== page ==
If you’re a regular in Basingstoke town centre, then you would have certainly come across the town rangers.

Brett Jones and Robby Arnott can be found patrolling the centre of Basingstoke day in, day out, and have become firm favourites of businesses and shoppers alike.

The rangers were introduced last September and aimed to create a sense of community safety and to clamp down on anti-social behaviour.

Gazette reporter Ryan Evans caught up with the rangers and went out on patrol with them, to find out what day-to-day life involves.

Life as a journalist can be very hectic - often quite literally running to and fro different stories without being able to factor in the time to get between those places. That was the case last Thursday lunchtime when I met Brett and Robby to go on patrol with them - so much so that I turned up with a notepad but no pen.

But thankfully for me, kind-hearted Brett let me borrow his, quipping: “That’s just one of the jobs we do, patrolling for anti-social behaviour and letting journalists borrow our pens to help them report!”

As much as that was a tongue in cheek comment, he has a point - until now, every time I was in the town centre and saw the duo pounding the pavements, I’d presumed that their job was to keep an eye on anti-social behaviour and respond to incidents such as shoplifting. But after spending just five minutes shadowing them, I realised their role was much more.

Basingstoke Gazette:

On top of patrolling the streets to deter crime and anti-social behaviour, they respond to first-aid incidents, provide support to people who may be vulnerable, pick up litter and make sure Basingstoke is looking its best for both residents and visitors.

And doing those jobs that you don’t immediately think of can make quite the difference. Robby, who was in the armed forces, recalled one incident he dealt with recently: “Someone had been given something he shouldn’t have. He needed CPR for nine minutes to keep his heart going. My former colleague Mark gave him CPR until the ambulance arrived.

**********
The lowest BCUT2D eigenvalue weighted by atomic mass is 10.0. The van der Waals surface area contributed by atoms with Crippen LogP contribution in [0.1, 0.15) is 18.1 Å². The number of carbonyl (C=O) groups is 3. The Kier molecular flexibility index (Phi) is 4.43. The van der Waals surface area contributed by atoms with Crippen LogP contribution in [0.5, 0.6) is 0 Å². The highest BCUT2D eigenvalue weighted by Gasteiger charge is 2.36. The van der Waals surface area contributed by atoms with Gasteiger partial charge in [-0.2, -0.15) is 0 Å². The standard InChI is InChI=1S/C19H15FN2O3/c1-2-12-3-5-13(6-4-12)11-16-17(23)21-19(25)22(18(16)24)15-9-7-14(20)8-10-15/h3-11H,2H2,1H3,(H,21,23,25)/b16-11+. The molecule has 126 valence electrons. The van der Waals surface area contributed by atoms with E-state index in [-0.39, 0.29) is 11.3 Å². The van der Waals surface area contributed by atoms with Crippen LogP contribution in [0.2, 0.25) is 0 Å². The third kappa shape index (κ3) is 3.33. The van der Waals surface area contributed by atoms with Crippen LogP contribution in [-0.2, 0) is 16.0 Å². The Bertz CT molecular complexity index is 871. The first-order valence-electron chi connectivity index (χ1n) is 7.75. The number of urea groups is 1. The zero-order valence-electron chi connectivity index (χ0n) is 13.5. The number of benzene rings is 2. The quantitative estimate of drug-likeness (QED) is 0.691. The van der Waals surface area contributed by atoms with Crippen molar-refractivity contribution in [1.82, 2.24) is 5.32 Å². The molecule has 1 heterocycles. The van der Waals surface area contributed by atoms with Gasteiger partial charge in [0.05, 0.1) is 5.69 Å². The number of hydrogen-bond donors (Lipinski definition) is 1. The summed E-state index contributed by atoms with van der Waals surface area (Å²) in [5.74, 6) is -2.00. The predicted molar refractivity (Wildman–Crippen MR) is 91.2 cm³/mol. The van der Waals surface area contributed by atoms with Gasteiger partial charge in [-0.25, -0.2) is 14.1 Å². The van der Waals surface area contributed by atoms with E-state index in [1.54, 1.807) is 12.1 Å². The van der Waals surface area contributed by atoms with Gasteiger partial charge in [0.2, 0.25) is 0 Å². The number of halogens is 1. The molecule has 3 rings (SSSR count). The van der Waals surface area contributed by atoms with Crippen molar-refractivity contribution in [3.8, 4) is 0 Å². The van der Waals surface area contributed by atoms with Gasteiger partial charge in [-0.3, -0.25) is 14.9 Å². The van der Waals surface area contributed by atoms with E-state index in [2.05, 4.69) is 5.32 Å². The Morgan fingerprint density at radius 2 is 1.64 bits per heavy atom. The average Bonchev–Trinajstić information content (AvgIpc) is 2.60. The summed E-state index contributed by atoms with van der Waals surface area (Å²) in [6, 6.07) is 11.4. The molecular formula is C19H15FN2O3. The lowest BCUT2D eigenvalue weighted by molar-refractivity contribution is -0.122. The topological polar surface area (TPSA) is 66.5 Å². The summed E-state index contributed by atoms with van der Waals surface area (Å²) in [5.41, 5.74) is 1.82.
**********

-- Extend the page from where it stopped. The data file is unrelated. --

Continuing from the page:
“The guy said that we saved his life. He has brought his children up to say that [Mark] is the man who saved his life.”

He recounts another incident where he spotted a woman who had left her home to escape domestic abuse. All she had was a t-shirt and a pair of jeans - she was not even wearing any shoes. The rangers bought her lunch and a cup of tea, and sat with her until the right help arrived.

“Sometimes it is that little thank you. You think that it is a job well done.”

Basingstoke Gazette:

Their rounds, which often amount to 14 kilometres a day, take them around the Top of Town, Glebe Gardens, the train station, The Malls, Festival Place and the bus station.

And Jane Stewart, chief executive of the town’s Business Improvement District (BID), Basingstoke Together, who entered into the contract for the project funded from their levy, said that businesses have been overwhelmingly supportive of it.

“I did a poll recently of the businesses in the town centre and I asked them what was the single most important thing we introduced and I got a unanimous ‘the town rangers’.

“51 per cent of people put safety as paramount if they are going to come out Christmas shopping.”

The rangers also work alongside a number of agencies, including Hampshire Constabulary and Basingstoke and Deane Borough Council, to build intelligence on problem areas in the town.

The success of the scheme means Jane is now planning to scale up to coverage for six days a week.